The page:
Here’s just one example of why an emergency fund is a financial must.

I Drove Through A Stop Sign, My Emergency Fund Fueled My Recovery

I Drove Through A Stop Sign, My Emergency Fund Fueled My Recovery

Here's just one example of why an emergency fund is a financial must.

Six months after graduation, I got my first break at age 22 working for a non-profit. It was a dream job in many ways – I was a program coordinator for an arts education program working with underserved youth.

In the first couple of weeks, I found out that my boss was dealing with some medical issues and was unable to drive for a while. For him, the organization had set up a rideshare schedule where the staff would take turns picking him up.

I eagerly signed up so I could prove I was a team player. On the morning that I was to pick up my boss from his house, I was distracted. I had just moved to LA and was living in a new apartment and navigating my way through a new job. And there was a guy I was seeing who made me swoon. My mind was all over the place. So much so that I did not realize I ran through a stop sign… and got T-boned.

In a matter of seconds, I was propelled from one side of the street to the other. My heart was racing, but I was still breathing and could move. “What  just happened?” I thought to myself.

The guy that hit me came up to me and yelled, “What were you thinking?! You went straight through the stop sign!”


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Crap. It was my fault. Now I had an at-fault accident on my record (which later increased my car insurance rates), my car was severely damaged — oh, and I was late to pick up my boss for work — and wasn’t going to make it.

Before the cops arrived to assess the situation, I called my boss to let him know I was in an accident — two blocks away from his place — and wouldn’t be able to take him to work. I was absolutely mortified. I was so close to his house and I was still a new employee, with only three weeks of work under my belt.

I wasn’t able to make it to work until four hours later, after the cops came and a tow truck took my car away.

Aside from the embarrassment of it all, the salt on the wound was the nearly $2,000 bill that accompanied the accident. I had car insurance with a high deductible.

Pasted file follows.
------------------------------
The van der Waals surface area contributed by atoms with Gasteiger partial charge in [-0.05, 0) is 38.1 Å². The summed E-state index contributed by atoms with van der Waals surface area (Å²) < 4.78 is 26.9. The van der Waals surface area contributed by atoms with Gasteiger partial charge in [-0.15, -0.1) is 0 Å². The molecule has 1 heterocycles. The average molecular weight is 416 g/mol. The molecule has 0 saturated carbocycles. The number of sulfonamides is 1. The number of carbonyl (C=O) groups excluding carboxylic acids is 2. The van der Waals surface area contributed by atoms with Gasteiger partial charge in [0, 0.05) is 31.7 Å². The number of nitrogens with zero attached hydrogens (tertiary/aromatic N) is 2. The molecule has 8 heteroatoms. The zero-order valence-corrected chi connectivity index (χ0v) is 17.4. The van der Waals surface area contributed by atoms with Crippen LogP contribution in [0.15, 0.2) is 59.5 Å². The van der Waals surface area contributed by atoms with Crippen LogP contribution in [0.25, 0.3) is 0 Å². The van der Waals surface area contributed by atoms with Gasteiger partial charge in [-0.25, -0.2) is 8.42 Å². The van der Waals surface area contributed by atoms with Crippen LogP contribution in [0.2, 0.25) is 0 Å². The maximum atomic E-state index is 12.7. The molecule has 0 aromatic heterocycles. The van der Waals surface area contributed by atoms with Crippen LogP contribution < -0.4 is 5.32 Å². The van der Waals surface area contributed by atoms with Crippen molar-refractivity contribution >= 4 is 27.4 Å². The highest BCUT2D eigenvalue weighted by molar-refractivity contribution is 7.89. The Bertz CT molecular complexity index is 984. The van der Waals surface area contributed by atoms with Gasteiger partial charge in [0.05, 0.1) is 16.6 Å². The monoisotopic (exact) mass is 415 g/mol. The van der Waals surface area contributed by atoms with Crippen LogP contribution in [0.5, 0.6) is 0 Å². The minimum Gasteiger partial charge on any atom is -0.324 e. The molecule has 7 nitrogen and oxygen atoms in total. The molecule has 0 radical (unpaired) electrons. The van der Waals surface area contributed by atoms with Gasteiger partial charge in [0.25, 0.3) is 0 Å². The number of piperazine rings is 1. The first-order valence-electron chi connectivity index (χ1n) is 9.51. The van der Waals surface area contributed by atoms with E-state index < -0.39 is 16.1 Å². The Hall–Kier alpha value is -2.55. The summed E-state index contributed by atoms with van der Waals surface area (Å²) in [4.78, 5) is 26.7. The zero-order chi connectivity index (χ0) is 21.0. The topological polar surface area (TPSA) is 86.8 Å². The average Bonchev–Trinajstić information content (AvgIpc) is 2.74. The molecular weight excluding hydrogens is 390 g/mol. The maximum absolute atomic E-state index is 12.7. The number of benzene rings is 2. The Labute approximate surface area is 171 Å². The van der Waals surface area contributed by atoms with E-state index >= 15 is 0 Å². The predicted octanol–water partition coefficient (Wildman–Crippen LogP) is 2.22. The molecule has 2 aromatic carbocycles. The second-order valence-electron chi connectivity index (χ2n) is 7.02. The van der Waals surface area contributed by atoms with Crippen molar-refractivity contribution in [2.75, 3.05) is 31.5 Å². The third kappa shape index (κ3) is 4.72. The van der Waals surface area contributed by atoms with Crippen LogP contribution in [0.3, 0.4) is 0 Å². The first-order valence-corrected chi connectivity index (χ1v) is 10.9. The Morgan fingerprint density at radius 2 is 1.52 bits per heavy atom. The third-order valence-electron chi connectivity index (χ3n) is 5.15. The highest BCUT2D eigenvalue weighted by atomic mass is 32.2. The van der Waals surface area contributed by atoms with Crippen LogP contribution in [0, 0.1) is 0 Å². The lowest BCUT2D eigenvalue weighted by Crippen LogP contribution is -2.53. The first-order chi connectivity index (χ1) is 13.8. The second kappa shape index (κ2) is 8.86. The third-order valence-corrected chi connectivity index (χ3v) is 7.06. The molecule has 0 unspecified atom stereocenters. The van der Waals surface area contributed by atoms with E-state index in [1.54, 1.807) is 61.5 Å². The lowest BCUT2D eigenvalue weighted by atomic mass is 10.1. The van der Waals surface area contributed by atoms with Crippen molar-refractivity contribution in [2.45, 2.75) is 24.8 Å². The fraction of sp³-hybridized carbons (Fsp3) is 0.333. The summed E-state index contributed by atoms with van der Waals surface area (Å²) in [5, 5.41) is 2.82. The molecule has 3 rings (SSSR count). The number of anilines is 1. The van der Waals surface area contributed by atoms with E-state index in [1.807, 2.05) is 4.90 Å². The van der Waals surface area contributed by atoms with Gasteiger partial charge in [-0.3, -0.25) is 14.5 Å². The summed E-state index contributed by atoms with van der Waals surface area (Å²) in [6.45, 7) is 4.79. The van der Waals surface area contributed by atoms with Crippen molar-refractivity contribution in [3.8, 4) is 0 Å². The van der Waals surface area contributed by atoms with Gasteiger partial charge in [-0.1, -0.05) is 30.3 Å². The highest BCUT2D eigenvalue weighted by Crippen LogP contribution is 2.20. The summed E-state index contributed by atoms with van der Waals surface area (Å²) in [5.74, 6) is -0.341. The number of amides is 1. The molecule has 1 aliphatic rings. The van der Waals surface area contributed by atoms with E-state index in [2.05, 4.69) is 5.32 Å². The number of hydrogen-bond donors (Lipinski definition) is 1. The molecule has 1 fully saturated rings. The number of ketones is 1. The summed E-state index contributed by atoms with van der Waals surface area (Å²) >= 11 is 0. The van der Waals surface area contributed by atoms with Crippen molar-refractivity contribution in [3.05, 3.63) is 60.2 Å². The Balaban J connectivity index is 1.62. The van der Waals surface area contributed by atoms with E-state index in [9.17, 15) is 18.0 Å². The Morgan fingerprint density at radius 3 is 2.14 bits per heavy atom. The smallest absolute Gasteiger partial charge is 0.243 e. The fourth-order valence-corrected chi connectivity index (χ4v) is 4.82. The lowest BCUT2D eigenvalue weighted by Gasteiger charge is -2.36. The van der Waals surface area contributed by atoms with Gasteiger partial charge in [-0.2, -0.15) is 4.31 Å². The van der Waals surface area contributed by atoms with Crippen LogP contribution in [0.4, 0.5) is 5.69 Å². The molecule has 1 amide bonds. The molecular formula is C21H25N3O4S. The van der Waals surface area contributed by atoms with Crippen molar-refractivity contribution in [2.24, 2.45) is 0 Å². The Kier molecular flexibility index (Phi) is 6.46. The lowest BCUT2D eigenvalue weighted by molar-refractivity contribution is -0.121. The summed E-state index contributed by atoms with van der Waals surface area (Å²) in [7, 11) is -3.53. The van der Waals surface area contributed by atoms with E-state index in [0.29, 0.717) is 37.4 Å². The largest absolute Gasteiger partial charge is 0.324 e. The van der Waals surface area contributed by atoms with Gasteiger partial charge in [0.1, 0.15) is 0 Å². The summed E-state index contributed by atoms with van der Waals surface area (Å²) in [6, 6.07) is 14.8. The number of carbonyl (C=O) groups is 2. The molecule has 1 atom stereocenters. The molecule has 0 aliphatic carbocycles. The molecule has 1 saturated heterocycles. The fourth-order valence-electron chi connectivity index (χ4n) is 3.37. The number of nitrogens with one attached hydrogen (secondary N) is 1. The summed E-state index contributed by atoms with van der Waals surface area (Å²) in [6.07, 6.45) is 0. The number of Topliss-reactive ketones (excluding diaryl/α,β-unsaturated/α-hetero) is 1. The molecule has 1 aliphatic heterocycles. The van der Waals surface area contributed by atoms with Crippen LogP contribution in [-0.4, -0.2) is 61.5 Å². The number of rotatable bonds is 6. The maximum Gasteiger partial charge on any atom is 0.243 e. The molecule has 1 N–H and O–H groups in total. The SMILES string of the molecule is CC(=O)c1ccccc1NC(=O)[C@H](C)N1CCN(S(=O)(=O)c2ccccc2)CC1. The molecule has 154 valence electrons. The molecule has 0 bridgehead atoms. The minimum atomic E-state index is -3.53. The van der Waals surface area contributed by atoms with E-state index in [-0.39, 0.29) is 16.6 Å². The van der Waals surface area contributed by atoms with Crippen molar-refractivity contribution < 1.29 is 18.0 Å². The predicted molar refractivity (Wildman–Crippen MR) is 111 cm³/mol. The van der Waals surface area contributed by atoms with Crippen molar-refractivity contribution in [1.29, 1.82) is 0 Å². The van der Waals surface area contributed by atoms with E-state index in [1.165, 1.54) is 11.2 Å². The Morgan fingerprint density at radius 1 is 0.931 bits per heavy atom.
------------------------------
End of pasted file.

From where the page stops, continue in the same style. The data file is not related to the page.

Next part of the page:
Since I had just started my new job, I hadn’t received my first paycheck yet.  I wasn’t great with money when I was younger.

Even so, I had always saved something from my paychecks. A habit that also saved my butt.

I didn’t have a credit card at the time and would have no other way to pay for this unfortunate accident as my first paycheck was still two weeks away. But I had $3,000 in an emergency fund.

It hurt to put that much money down to get mobile again after a senseless accident (aren’t all car accidents senseless?), but I was grateful to have the money and be able to get by for a few more weeks until my first paycheck.

I had a bruised ego and a smaller savings account, but having a separate savings account only for emergencies helped this situation become an inconvenience, rather than a crisis. Since then, I’ve had a handful of other unexpected emergencies and I’ve learned that these things are inevitable — it’s not a matter of if they happen, but when.

Now I’m a die hard emergency fund advocate and suggest that everyone has a separate savings account that isn’t touched until those unpleasant moments surprise you. Consider saving at least three to six-month’s worth of expenses in a separate savings account. It might just save your butt, like it did mine, and help you avoid any additional debt.

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